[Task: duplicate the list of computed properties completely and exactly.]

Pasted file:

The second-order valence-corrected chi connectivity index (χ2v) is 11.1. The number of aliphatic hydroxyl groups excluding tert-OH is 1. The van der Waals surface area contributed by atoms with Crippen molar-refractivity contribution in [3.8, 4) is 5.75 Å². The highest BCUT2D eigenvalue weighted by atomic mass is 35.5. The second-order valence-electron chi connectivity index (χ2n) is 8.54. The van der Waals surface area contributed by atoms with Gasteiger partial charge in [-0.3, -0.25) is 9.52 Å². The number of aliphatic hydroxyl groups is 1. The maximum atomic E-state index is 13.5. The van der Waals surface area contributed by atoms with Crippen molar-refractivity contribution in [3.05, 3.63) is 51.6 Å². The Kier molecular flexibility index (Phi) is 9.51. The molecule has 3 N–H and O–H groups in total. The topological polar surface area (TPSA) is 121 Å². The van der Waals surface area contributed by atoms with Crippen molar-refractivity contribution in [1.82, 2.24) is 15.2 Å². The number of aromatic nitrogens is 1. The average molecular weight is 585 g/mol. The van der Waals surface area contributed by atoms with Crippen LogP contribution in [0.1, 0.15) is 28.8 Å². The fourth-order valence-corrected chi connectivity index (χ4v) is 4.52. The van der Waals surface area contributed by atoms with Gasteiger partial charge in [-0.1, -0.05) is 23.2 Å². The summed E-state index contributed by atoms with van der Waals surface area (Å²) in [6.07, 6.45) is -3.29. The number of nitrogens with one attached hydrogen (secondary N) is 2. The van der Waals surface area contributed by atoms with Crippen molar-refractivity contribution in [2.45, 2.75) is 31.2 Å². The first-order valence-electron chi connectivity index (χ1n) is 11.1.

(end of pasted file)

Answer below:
The second-order valence-corrected chi connectivity index (χ2v) is 11.1. The number of aliphatic hydroxyl groups excluding tert-OH is 1. The van der Waals surface area contributed by atoms with Crippen molar-refractivity contribution in [3.8, 4) is 5.75 Å². The highest BCUT2D eigenvalue weighted by atomic mass is 35.5. The second-order valence-electron chi connectivity index (χ2n) is 8.54. The van der Waals surface area contributed by atoms with Gasteiger partial charge in [-0.3, -0.25) is 9.52 Å². The number of aliphatic hydroxyl groups is 1. The maximum atomic E-state index is 13.5. The van der Waals surface area contributed by atoms with Crippen molar-refractivity contribution in [3.05, 3.63) is 51.6 Å². The Kier molecular flexibility index (Phi) is 9.51. The molecule has 3 N–H and O–H groups in total. The topological polar surface area (TPSA) is 121 Å². The van der Waals surface area contributed by atoms with Crippen molar-refractivity contribution in [1.82, 2.24) is 15.2 Å². The number of aromatic nitrogens is 1. The average molecular weight is 585 g/mol. The van der Waals surface area contributed by atoms with Crippen LogP contribution in [0.1, 0.15) is 28.8 Å². The fourth-order valence-corrected chi connectivity index (χ4v) is 4.52. The van der Waals surface area contributed by atoms with Gasteiger partial charge in [-0.1, -0.05) is 23.2 Å². The summed E-state index contributed by atoms with van der Waals surface area (Å²) in [6.07, 6.45) is -3.29. The number of nitrogens with one attached hydrogen (secondary N) is 2. The van der Waals surface area contributed by atoms with Crippen molar-refractivity contribution in [2.45, 2.75) is 31.2 Å². The first-order valence-electron chi connectivity index (χ1n) is 11.1.